Friday, August 11, 2006

IP Scholars conference, trademark as producer protection

Mark McKenna, The Normative Foundations of Trademark Law. I found this paper extremely useful for my work on dilution, because McKenna tells the story of how trademark infringement became about consumer protection, rather than producer protection. Until the consumer search costs rationale became the dominant story, infringement was about stealing business – consumer deception alone was insufficient if it didn’t divert sales. Looking to consumer perceptions to define harm puts the scope of trademark law in the hands of marketers. We need to challenge trademark owners on the kinds of interests they are asserting, and how that translates to economic harm.

Traditionally trademark was a mediator between consumers and producers – the mark was there to get them together. The definition of goodwill has changed over time; it used to be the flow of customers trying to get back to the same person to sell them the same product as before.

Modern trademark law began with Schecter, who thought that the product was central to the image of the mark. Now, the products have faded to the background, protecting associations (Apple stands for innovative, cool, etc. in the computer space). All these associations are still in connection with products, but brand extensions are possible. Marketers think some extensions work and others don’t. Consumers have to think there’s a fit between two things, but they’re also the most dangerous because bad will from a brand extension can transfer back in to the original product category. Extensions don’t work when they’re unrelated – Apple Vacations – consumers wouldn’t care about them one way or another.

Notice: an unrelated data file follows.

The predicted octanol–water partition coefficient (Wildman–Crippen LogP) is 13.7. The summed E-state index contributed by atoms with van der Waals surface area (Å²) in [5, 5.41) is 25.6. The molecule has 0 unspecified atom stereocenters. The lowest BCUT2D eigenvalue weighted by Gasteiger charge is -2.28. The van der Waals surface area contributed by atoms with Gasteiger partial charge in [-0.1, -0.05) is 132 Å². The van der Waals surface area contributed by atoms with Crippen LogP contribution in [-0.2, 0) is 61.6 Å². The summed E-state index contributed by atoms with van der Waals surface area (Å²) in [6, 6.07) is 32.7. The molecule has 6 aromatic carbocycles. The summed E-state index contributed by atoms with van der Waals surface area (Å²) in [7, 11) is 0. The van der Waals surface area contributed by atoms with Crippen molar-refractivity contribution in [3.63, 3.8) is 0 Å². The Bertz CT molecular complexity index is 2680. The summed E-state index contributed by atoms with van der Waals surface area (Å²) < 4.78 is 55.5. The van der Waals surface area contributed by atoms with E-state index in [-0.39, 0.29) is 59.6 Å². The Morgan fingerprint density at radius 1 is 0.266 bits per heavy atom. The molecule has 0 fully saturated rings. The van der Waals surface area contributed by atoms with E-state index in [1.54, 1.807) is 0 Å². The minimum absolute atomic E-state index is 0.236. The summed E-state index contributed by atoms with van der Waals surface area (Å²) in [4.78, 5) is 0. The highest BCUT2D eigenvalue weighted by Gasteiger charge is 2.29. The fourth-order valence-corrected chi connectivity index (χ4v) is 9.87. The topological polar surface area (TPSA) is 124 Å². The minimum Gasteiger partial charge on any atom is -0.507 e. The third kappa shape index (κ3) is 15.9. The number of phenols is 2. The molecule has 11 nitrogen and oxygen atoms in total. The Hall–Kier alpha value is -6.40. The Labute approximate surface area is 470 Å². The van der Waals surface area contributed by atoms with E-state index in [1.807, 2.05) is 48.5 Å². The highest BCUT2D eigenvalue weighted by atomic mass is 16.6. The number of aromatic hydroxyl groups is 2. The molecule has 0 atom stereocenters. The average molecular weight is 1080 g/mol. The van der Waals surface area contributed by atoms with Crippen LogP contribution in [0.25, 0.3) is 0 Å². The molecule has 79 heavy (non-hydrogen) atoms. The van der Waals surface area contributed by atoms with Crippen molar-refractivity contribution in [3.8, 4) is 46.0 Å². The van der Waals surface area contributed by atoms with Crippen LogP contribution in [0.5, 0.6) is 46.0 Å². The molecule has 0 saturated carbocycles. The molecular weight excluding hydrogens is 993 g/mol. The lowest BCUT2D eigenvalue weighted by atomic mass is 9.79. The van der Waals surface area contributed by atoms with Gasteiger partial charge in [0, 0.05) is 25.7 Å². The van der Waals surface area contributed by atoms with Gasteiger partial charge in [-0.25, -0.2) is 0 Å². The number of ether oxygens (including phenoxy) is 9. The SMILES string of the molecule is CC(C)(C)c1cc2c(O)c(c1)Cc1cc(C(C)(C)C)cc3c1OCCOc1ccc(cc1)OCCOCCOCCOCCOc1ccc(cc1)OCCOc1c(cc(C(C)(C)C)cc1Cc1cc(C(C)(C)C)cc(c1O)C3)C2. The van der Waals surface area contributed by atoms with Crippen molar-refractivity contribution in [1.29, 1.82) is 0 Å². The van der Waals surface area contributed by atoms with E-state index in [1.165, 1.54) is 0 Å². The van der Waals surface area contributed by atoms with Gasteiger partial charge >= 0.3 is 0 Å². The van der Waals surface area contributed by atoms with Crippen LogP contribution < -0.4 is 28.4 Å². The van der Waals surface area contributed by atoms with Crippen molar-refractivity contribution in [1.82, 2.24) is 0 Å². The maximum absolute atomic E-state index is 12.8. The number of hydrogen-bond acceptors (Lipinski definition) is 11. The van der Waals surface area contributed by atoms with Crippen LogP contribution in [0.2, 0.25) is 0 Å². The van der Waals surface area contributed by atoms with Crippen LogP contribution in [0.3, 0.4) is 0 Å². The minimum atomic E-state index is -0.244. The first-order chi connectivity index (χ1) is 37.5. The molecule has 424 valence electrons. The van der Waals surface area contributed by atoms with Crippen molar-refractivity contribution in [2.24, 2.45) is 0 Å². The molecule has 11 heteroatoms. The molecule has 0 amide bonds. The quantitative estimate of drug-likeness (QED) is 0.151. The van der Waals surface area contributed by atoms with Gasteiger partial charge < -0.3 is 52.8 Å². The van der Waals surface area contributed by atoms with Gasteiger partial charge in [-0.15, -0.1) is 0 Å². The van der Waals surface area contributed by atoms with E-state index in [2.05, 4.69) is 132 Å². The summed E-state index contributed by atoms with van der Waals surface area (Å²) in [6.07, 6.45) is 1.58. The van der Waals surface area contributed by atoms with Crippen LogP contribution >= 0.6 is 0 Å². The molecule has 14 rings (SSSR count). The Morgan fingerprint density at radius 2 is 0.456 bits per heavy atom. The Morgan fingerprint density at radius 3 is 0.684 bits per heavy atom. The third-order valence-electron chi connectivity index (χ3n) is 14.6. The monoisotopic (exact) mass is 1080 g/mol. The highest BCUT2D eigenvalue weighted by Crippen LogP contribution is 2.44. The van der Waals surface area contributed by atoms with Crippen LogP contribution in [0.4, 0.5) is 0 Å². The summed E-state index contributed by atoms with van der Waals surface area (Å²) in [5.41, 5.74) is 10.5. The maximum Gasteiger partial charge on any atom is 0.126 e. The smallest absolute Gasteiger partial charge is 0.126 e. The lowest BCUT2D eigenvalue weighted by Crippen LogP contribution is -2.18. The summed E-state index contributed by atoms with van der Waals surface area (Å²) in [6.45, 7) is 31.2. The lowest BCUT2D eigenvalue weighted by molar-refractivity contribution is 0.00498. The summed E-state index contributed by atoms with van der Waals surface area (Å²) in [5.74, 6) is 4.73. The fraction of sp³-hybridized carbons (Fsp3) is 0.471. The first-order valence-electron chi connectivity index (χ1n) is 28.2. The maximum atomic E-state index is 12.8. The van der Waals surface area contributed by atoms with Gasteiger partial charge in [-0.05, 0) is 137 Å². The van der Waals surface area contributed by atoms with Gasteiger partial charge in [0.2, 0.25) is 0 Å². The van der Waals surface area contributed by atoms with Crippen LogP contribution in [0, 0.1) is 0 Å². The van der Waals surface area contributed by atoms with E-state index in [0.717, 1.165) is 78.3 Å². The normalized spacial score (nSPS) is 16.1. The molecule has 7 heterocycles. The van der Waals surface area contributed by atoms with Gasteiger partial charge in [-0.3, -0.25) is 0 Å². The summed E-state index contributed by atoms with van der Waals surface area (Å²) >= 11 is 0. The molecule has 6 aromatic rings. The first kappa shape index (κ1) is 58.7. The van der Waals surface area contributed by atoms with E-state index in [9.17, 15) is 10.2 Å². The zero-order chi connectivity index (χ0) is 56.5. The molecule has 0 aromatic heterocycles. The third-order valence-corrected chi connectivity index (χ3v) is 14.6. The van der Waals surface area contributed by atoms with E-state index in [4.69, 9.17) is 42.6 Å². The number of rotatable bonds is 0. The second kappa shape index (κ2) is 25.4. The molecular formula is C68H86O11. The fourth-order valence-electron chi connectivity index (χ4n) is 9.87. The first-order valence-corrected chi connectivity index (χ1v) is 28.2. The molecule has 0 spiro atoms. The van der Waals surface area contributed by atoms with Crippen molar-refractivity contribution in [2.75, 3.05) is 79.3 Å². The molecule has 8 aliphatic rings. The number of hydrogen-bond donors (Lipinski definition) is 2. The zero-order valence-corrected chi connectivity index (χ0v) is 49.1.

Paradoxically in dilution’s terms, then, brands are only endangered by near product relatives, not use of the mark in unrelated categories. The reason illegal art showing Mickey Mouse hanging by the neck is dangerous to the Disney brand is because it’s about the product. The things that are dangerous are captured by likely confusion – so this literature gives us another way to criticize dilution. To whatever extent dilution by unrelated products is real as a cognitive matter, consumers don’t pay attention to it when they’re making decisions.

Question: What about Virgin? Answer: It’s not a very good brand. If I started an unrelated Virgin company I’d do virtually no damage to it.

Marketers are very upfront about wanting artificial differentiation so they don’t have to compete on price. But all that advertising only takes, and makes an impression on consumers, when they can tie it to a particular product or service. Products never really recede to the background. Proof is that extensions that go too far fail, because the goodwill doesn’t transfer, and that the failure doesn’t harm the value of the core products.

Barton Beebe: The history piece of this is wonderful. Can you add a historiography, explaining Schecter’s and the student notes that came after him that are right now what federal courts rely on for the history of trademark? Also, disagrees with McKenna’s reading of the marketing literature – Beebe thinks lifestyle comes first, then you get the product. Response: it’s true that lifestyle matters, but you still can’t unplug it from the particular product. (See that recent book on selling revolution as consumer culture, where marketers tried to make every product hip and countercultural, but didn’t quite succeed.)

What’s the alternative to the consumer protection view? A return to unfair competition? Mark Lemley noted that some courts seem to think “unfair competition” is redundant. Answer: but not all free riding/competition was bad in the old view, only customer-stealing deceptive free riding.

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